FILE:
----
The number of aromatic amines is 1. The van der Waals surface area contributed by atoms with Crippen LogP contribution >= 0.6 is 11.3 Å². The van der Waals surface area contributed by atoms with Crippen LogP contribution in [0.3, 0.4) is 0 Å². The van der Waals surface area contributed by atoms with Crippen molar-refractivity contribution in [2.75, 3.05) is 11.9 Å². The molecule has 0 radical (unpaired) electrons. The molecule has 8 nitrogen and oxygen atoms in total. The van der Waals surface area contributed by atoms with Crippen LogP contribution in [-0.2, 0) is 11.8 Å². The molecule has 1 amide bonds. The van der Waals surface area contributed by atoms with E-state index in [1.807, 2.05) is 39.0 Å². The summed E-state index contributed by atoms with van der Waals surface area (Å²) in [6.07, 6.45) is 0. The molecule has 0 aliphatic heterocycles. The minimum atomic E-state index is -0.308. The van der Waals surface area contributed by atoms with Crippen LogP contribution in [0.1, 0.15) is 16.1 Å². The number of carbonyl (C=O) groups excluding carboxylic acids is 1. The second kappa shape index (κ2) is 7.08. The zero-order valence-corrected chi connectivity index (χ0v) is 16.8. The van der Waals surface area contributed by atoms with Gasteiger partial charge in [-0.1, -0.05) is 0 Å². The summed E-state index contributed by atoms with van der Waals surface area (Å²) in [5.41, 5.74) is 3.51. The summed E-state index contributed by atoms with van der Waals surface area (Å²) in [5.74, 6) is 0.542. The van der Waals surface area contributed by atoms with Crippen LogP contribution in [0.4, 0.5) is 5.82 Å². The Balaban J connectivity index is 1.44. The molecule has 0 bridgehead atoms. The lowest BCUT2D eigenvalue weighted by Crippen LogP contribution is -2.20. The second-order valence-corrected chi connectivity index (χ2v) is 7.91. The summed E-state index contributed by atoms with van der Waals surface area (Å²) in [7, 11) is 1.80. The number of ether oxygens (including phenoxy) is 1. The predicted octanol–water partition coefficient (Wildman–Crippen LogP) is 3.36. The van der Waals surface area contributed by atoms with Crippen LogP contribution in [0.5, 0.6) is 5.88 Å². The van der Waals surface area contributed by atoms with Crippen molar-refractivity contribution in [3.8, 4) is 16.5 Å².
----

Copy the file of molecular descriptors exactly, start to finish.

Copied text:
The number of aromatic amines is 1. The van der Waals surface area contributed by atoms with Crippen LogP contribution >= 0.6 is 11.3 Å². The van der Waals surface area contributed by atoms with Crippen LogP contribution in [0.3, 0.4) is 0 Å². The van der Waals surface area contributed by atoms with Crippen molar-refractivity contribution in [2.75, 3.05) is 11.9 Å². The molecule has 0 radical (unpaired) electrons. The molecule has 8 nitrogen and oxygen atoms in total. The van der Waals surface area contributed by atoms with Crippen LogP contribution in [-0.2, 0) is 11.8 Å². The molecule has 1 amide bonds. The van der Waals surface area contributed by atoms with E-state index in [1.807, 2.05) is 39.0 Å². The summed E-state index contributed by atoms with van der Waals surface area (Å²) in [6.07, 6.45) is 0. The molecule has 0 aliphatic heterocycles. The minimum atomic E-state index is -0.308. The van der Waals surface area contributed by atoms with Crippen LogP contribution in [0.1, 0.15) is 16.1 Å². The number of carbonyl (C=O) groups excluding carboxylic acids is 1. The second kappa shape index (κ2) is 7.08. The zero-order valence-corrected chi connectivity index (χ0v) is 16.8. The van der Waals surface area contributed by atoms with Gasteiger partial charge in [-0.1, -0.05) is 0 Å². The summed E-state index contributed by atoms with van der Waals surface area (Å²) in [5.41, 5.74) is 3.51. The summed E-state index contributed by atoms with van der Waals surface area (Å²) in [5.74, 6) is 0.542. The van der Waals surface area contributed by atoms with Crippen LogP contribution in [0.4, 0.5) is 5.82 Å². The Balaban J connectivity index is 1.44. The molecule has 0 bridgehead atoms. The lowest BCUT2D eigenvalue weighted by Crippen LogP contribution is -2.20. The second-order valence-corrected chi connectivity index (χ2v) is 7.91. The summed E-state index contributed by atoms with van der Waals surface area (Å²) in [7, 11) is 1.80. The number of ether oxygens (including phenoxy) is 1. The predicted octanol–water partition coefficient (Wildman–Crippen LogP) is 3.36. The van der Waals surface area contributed by atoms with Crippen LogP contribution in [0.5, 0.6) is 5.88 Å². The van der Waals surface area contributed by atoms with Crippen molar-refractivity contribution in [3.8, 4) is 16.5 Å².